White House photographer visits Chicago, looks back on Obama presidency

Souza captures Obama and his cabinet intensely watching the bin Laden raid carry out.

Souza captures Obama and his cabinet intensely watching the bin Laden raid carry out.

Benjamin Conboy, Editor in Chief

Imagine having complete access to a sitting U.S. president’s every move for the duration of his time in office. That was official White House photographer Pete Souza’s experience as he followed President Barack Obama’s every move from 2009-2017.

Souza recounted his experiences to a packed ballroom at the Chicago Union League Club on Nov. 15. The event was part of a speaking tour he is doing following the release of his book, selections from his one-million-plus photos from his time at the White House, “Obama: An Intimate Portrait: The Historic Presidency in Pictures.”

Prior to working with Obama, he was President Ronald Reagan’s official White House photographer and was one of the first photojournalists on the ground when the War on Terror began in Afghanistan.

He remembered first meeting and photographing Obama during his first Senate campaign when his office was in a damp, windowless basement. Souza said the first photo he ever took as Obama’s photographer was one of him with his feet kicked up on his desk in that musty office.

“I had this kind of random thought when I took that (photo), and I thought to myself, ‘wow if this guy ever becomes president, the next picture I take like that will be one hell of a contrast,’” Souza said.

Souza was with Obama for it all: international visits, cabinet meetings, state dinners and everything in between. He said the most important photo he took during his time in the White House was the famous picture of Obama’s cabinet during the Navy SEALs raid that captured Osama bin Laden.

Souza captures Obama and his cabinet intensely watching the bin Laden raid carry out.

“The raid was not watched from the Situation Room as it normally would have been,” Souza said. “They had already established a communications link to the team in Afghanistan in another, and they weren’t confident that they would be able to reliably switch it over. As a result, we were jam-packed in this tiny little room, all of the most powerful people in the world standing shoulder to shoulder.”

He was even with the Obamas for their more intimate family moments. He fondly remembers one winter morning when Washington D.C. had gotten hit with an overnight blizzard and Barack, Sasha and Malia had some winter fun.

Souza took the audience through Obama’s best and worst days in office. The worst, Souza said, were the days following the Sandy Hook Elementary School shooting in which 20 children between the ages of 6 and 7 were murdered.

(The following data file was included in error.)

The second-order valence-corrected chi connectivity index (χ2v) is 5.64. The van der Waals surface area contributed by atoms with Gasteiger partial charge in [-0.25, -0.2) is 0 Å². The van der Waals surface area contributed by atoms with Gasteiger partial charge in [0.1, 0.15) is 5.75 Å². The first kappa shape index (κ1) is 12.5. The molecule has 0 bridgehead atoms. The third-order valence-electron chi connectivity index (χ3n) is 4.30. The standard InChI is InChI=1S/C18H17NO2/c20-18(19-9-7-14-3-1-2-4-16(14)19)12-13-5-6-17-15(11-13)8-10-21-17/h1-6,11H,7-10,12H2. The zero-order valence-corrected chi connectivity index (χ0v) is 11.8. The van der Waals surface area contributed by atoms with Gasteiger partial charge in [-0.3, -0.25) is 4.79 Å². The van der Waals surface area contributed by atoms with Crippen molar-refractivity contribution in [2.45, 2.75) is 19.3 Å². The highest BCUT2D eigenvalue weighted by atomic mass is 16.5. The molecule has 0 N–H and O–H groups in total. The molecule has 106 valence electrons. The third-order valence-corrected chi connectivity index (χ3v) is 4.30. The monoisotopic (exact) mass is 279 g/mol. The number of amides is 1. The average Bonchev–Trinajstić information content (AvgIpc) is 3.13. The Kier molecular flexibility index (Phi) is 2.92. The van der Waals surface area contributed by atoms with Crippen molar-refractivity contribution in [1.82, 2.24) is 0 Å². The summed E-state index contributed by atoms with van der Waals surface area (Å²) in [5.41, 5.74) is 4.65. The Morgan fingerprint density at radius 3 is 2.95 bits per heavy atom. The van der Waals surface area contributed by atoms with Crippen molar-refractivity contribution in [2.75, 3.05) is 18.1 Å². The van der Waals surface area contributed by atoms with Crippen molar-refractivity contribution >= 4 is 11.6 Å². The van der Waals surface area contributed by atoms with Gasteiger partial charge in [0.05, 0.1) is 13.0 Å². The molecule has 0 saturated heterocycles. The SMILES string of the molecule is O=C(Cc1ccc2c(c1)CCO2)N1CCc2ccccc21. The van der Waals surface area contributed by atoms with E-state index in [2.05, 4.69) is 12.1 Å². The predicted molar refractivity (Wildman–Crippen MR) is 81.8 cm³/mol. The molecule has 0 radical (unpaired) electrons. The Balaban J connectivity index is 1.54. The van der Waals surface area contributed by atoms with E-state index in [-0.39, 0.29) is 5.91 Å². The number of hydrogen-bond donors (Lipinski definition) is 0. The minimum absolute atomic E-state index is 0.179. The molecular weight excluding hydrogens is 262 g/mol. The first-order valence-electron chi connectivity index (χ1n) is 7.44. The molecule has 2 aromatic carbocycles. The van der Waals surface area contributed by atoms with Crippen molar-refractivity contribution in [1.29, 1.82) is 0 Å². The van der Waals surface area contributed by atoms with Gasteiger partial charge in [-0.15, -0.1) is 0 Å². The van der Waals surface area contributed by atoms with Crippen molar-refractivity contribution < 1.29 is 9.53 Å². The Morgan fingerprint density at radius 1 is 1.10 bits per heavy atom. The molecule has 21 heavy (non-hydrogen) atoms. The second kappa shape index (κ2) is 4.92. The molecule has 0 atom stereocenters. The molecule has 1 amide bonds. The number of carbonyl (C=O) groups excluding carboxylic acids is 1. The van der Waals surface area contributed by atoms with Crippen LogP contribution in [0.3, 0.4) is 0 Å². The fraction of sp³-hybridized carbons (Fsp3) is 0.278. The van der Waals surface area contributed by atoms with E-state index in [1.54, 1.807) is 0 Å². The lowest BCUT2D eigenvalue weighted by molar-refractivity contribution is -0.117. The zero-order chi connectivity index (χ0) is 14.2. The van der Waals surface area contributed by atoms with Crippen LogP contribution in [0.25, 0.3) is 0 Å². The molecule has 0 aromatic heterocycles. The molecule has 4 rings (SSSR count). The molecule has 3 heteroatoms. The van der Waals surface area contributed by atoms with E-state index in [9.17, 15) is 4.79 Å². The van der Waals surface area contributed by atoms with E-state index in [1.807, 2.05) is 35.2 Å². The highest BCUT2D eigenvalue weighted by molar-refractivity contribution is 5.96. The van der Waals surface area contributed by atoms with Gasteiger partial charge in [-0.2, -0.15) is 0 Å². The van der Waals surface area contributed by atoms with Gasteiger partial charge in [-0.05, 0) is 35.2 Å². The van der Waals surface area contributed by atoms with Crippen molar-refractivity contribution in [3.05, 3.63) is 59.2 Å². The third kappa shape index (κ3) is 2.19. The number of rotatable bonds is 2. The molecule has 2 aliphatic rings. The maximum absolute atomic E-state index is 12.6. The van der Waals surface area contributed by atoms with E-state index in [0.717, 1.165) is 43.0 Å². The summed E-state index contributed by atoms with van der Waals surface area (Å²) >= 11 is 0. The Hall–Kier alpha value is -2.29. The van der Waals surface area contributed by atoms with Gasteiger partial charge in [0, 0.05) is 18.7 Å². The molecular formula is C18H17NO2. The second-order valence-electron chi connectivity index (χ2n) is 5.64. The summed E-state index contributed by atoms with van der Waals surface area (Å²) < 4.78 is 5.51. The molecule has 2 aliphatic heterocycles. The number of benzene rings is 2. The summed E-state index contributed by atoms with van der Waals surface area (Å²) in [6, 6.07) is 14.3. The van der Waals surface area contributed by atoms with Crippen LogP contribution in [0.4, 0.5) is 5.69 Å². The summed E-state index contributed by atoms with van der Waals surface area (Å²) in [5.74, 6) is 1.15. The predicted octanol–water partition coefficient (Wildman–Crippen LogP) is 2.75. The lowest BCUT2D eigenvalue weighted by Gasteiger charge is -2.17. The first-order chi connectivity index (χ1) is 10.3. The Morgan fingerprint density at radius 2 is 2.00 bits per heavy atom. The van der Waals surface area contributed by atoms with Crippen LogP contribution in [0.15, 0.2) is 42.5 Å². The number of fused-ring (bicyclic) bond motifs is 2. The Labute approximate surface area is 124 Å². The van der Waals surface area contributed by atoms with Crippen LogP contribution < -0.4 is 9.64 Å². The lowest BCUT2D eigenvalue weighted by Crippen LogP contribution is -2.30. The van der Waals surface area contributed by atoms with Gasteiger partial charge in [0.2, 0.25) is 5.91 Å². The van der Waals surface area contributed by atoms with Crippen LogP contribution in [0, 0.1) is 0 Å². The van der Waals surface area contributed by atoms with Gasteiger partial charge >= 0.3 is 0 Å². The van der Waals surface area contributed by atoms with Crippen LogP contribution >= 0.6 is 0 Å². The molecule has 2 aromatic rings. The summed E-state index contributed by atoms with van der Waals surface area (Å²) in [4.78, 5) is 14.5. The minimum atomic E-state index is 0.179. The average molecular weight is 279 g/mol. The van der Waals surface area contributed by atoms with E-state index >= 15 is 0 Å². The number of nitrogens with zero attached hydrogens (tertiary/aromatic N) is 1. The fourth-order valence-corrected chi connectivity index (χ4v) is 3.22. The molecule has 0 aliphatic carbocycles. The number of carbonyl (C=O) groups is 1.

“It’s sad to say, but we had already been through several mass shootings at the time, but this one really got to (Obama),” Souza said. “When he learned the details of the shooting, he reacted not just as the President of the United States, but as a parent. He could feel what it was like to put your kid on a bus in the morning, and you never see them again because some crazy guy with a gun killed them at their school.”

Another defining photographic moment was an emotional one of Obama and a little African American boy. The boy had the opportunity to meet the president in the Oval Office and told him that his hair looks like his. The president leans down to the young boy’s height and lets him touch his hair to show him they aren’t that different.

Paul Octavious, a Chicago photographer whose work has been featured in the New York Times, said the photo of Obama interacting with that boy is one of the best photos to come from his presidency.

“As an African-American, to see a four-year-old touching his hair as if to say, ‘you’re just like me’ is something that’s really important,” Octavious said. “I’ve never had a president that was like me before Obama. It’s a truly amazing portrait.”

Souza said that by taking the job with Obama, he set out to make the “most complete visual, historical archive there has ever been for a presidency.” Cindy Chang, another Chicago photographer, said that we probably won’t get to see anything close to the images Souza captured of Obama with Donald Trump’s presidency.

“All of the images of Trump you see are manufactured,” Chang said. “They are set up to make him look a certain way. (Souza’s) images of Obama are very intimate and casual. They’re not set up to make anything look any other way than how it actually was.”